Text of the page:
Clearly, the writers believe that young audiences won’t know that “There’s Something About Mary” turned its own “franks and beans” scene into comic gold nearly 20 years ago, and they and Gordon certainly don’t know how to finesse the fine line between good gross-out humor and bad.

In fact, “Baywatch” is so off-base on every level that it nearly made me want to quit my career as a film critic. The only reasons I stayed in the theater more than 15 minutes were the need to write a review, and the presence of a Paramount executive seated directly behind me, hopefully considering a change of career himself.   Grade: F

Capsule Reviews


Stars: Johnny Depp, Geoffrey Rush, Javier Bardem

Length: 129 minutes

Directed by: Joachim Ronning, Espen Sandberg

Rating: PG-13

The fifth film in the series has Captain Jack Sparrow teaming with the son of Will Turner, a female accused of witchcraft and his crew in a race to find the mythical trident of Poseidon before his nemesis Captain Salazar, and break a slew of curses. The setpieces are often funny and the finale visually spectacular, but Depp is hanging on to this series as a source of treasure more than inspiration.  Grade: B


Stars:  Danny McBride, Michael Fassbender, Katherine Waterston, Billy Crudup

Length: 122 minutes

Directed by: Ridley Scott

Rating: R

The second film in the “Alien” prequel trilogy that launched with “Prometheus” brings director Ridley Scott back again to show how the aliens evolved into their famed terrifying state, while they wipe out another crew of humans. The sixth film in the franchise means it’s hard to find surprises, and none of the stars stand out like Sigourney Weaver’s iconic Ripley, but fans will still find lots of moody scares. Grade: B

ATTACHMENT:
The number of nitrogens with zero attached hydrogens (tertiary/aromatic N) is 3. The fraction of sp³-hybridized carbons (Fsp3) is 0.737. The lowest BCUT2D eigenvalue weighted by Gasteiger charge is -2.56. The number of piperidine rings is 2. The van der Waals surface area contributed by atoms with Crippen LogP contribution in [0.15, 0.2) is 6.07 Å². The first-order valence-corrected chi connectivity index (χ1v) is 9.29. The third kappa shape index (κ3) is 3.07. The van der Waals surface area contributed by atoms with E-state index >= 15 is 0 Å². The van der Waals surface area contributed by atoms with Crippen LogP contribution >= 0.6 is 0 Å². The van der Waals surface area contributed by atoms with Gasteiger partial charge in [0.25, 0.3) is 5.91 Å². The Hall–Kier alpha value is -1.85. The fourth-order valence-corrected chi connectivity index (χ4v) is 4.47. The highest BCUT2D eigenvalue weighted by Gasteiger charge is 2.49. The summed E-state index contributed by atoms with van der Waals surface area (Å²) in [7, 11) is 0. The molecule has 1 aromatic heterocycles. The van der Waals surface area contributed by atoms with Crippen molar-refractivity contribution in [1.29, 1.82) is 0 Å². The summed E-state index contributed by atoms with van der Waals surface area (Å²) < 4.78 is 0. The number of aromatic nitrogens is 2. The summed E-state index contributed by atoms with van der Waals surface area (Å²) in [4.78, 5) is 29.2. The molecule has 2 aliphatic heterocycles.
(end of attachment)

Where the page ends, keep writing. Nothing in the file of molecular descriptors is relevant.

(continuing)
Stars: Amy Schumer, Goldie Hawn, Christopher Meloni, Ike Barinholtz

Length: 90 minutes

Directed by: Jonathan Levine

Rating: R

The return of comic icon Goldie Hawn after 15 years away from the big screen teams her with current comedy superstar Amy Schumer as a mother and daughter who take a disastrous vacation to Ecuador.

While Hawn has some solid moments and there are funny turns by supporting actors, too much of the writing veers from crude to lazy and uninspired.  Grade: C


Stars: Chris Pratt, Zoe Saldana, Kurt Russell, Michael Rooker

Length: 136 minutes

Directed by: James Gunn

Rating: PG-13

The sequel to the quirky 2014 superhero smash finds the ragtag band of antiheroes dealing with family issues beneath all the laughs and action, as Kurt Russell shows up as a god named Ego, claiming to be Peter Quill’s (Pratt) long-lost father. Whether his intentions are noble is a big question, Gamora (Saldana) has to contend with her evil sister as well. Punchier and funnier, the film defines swagger. Grade: A


Stars: Vin Diesel, Dwayne Johnson, Charlize Theron, Kurt Russell

Length: 136 minutes

Directed by: F. Gary Gray

Rating: PG-13

The eight film in the “Fast and Furious” franchise is also the first to arrive fully without original star Paul Walker as Brian, leaving a key level of humanity out and resulting in mostly mayhem throughout. Loud and frenetic as always,the wheels are starting to come off with a near-total lapse in logic and Charlize Theron is utterly wasted in her role as  this edition’s villain, a super-hacker named Cipher. Grade: D